Science Uncovered involves almost all the Museum's staff and volunteers talking to visitors about their job, recent research or their favourite specimens. If that isn't enough to tempt you, how about joining one of the Museum tours, or having a drink with a scientist to talk about their work, and maybe ending the night dancing under Dippy's tail with a DJ?
An evening with the fossil fish
On the night our team will be out in force...
Dr Zerina Johnanson will be talking about her work on fish specimens from the London Clay. These are beautifully three-dimensional specimens, which Zerina and her colleagues have been CT-scanning to reveal their internal structures so come along on to see inside these amazing fossils.
Chie Heath, one of our many fantastic volunteers, will be talking about the TLC she gives specimens (otherwise known as reboxing), which she carries out on the fossil fish collection.
Picture of the Holotype of Percostoma angustum, a bony fish from the London Clay of the Isle of Sheppey.
Do you know who Sir Arthur Smith Woodward is? Mike Smith, another member of our fantastic volunteer team will be talking about our upcoming symposium to celebrate Woodward's contributions to the palaeontology world, specifically involving fossil fish. Woodward joined the Museum when he was only 18 in 1892, and spent his entire career here.
Myself, Research Associate David Ward and volunteer David Baines will be talking about our experiences of fieldwork - why we went to Woodeaton Quarry to collect samples (see my last blog entry), the processes involved in sieving and acid-preparing specimens, and what we have found so far. Woodeaton has proved to be a great site and so far we have found an early dinosaur tooth, a very early mammal tooth, bits of crocodile and lots of microfossils.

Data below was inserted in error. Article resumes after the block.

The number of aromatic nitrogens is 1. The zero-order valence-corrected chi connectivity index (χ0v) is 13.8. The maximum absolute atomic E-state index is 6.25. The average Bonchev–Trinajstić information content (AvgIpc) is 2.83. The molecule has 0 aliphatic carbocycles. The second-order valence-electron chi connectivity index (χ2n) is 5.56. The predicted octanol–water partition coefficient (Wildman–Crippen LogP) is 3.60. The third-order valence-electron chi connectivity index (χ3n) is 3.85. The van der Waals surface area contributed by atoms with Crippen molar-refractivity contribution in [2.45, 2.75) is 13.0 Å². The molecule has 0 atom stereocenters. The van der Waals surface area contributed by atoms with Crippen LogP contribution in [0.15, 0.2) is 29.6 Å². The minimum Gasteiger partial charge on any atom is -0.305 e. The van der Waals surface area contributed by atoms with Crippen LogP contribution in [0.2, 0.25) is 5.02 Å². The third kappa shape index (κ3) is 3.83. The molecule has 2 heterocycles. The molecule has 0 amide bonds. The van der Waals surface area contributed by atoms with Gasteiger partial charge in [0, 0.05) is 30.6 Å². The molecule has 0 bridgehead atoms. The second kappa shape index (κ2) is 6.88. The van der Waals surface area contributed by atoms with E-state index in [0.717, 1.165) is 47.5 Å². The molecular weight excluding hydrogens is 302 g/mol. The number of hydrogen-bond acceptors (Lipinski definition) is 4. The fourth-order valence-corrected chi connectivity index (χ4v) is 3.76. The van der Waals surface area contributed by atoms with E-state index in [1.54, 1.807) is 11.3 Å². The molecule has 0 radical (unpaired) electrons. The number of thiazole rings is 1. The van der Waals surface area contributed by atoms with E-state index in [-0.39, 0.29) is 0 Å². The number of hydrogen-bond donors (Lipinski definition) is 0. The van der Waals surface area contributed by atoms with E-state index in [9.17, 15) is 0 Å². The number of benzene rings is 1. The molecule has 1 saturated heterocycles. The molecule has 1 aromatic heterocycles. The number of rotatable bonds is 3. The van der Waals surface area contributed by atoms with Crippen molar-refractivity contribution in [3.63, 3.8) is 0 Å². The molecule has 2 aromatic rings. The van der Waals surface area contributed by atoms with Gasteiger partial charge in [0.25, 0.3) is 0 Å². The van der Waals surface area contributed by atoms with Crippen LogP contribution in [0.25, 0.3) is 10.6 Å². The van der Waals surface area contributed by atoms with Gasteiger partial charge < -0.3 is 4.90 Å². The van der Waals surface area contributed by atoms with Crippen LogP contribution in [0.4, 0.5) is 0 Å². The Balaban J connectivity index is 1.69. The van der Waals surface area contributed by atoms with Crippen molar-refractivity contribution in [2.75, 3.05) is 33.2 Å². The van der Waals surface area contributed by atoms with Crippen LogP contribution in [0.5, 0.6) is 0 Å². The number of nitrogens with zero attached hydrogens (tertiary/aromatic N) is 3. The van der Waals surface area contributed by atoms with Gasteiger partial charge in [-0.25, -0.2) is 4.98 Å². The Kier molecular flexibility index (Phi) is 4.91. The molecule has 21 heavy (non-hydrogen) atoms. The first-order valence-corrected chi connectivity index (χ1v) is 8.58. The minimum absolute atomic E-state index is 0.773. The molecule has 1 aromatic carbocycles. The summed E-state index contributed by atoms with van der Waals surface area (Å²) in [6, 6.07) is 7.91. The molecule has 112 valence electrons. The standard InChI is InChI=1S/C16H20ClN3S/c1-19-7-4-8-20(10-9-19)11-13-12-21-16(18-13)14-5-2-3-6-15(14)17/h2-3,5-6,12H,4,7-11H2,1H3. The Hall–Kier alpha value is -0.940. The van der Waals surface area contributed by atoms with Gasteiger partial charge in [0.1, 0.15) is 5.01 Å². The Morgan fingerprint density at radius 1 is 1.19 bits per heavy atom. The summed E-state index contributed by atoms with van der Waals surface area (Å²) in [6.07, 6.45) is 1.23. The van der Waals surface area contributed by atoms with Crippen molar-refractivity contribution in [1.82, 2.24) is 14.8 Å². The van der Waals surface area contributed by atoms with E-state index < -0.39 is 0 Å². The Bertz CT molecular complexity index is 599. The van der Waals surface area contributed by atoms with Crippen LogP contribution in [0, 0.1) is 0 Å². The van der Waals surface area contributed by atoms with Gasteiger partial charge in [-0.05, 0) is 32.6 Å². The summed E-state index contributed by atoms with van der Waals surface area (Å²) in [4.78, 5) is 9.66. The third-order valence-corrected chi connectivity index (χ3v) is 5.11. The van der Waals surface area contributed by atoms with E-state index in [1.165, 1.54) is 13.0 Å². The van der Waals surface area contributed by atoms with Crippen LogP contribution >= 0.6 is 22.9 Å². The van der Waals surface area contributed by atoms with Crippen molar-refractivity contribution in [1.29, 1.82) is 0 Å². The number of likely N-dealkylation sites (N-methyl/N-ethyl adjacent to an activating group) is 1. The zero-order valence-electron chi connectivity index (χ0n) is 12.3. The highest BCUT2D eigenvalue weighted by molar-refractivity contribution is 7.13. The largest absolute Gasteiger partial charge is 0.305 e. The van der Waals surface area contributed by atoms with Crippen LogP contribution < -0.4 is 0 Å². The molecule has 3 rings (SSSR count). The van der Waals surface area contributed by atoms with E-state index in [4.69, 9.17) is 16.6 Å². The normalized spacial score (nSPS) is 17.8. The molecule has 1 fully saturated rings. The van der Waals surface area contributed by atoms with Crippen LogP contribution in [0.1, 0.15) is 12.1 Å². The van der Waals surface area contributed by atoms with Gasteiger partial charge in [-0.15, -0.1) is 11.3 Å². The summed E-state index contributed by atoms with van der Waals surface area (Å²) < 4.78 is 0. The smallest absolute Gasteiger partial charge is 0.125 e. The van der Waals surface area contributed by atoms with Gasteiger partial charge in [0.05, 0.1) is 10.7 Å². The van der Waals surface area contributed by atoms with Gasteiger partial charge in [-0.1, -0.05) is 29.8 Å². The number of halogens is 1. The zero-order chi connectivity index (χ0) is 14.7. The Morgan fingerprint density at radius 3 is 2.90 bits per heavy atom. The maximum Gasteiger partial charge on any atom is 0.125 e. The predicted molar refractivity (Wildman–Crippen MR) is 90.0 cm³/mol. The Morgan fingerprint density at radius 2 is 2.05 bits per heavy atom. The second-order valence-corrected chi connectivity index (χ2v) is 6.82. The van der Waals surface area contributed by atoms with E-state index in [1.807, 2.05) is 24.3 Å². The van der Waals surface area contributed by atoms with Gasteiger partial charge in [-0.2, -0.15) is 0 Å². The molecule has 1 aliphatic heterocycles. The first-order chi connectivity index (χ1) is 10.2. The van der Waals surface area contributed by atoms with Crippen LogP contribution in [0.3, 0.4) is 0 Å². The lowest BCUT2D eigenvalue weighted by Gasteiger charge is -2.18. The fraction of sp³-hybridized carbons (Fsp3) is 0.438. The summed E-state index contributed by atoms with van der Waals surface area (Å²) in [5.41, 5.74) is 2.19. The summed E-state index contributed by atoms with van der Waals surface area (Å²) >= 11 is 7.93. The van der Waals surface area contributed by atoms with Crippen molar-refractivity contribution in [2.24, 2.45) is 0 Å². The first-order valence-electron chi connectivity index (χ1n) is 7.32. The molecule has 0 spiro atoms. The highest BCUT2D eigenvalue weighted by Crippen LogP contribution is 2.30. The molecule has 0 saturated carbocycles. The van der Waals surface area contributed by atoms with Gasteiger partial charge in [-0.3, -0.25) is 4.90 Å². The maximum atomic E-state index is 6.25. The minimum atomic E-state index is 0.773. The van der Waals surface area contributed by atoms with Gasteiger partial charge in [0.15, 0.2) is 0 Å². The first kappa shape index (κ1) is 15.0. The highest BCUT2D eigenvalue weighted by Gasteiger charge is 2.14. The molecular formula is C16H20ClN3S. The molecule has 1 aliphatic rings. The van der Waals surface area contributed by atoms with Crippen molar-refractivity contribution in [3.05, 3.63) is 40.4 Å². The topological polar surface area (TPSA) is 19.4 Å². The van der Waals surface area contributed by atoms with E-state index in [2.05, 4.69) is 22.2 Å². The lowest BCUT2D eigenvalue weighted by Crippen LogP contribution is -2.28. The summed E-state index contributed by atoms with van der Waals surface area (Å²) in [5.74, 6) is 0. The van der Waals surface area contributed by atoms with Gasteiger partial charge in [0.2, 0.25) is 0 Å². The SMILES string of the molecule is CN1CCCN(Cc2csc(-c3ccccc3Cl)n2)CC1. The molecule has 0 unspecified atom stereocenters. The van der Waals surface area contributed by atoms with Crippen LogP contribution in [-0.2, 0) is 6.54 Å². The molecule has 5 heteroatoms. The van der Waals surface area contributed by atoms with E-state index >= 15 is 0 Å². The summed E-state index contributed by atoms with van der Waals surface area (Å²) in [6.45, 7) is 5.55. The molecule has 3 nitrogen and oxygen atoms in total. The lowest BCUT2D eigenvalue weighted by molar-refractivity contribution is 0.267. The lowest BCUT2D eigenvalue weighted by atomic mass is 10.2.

One of our many Woodeaton samples being washed before we check for fossils.
PhD student Joe Keating from the University of Bristol will have several fossil fish specimens on show, and will be talking about the wide diversity of fish and how they evolved over time. You may have seen Joe at a past Nature Live event.
Joe Keating during his last Nature Live talk.
We will also have Dr Martha Richter talking about her work on fossil fish and Research Associate Sally Young talking about fossil eels.
There will be a member of the fossil fish team on a table in Marine Reptile Way (where all the Ichthyosaurs are displayed on the wall). So why not come along and say hi! It is a free event with lots to see and do. If you are unable to attehnd, keep up-to-date by following us on Twitter (@NHM_FossilFish) or follow the hashtag #SU2013 for updates across the whole Museum.
I'm now off to pack for my next fieldwork trip to Morocco! Keep checking back to hear all about it!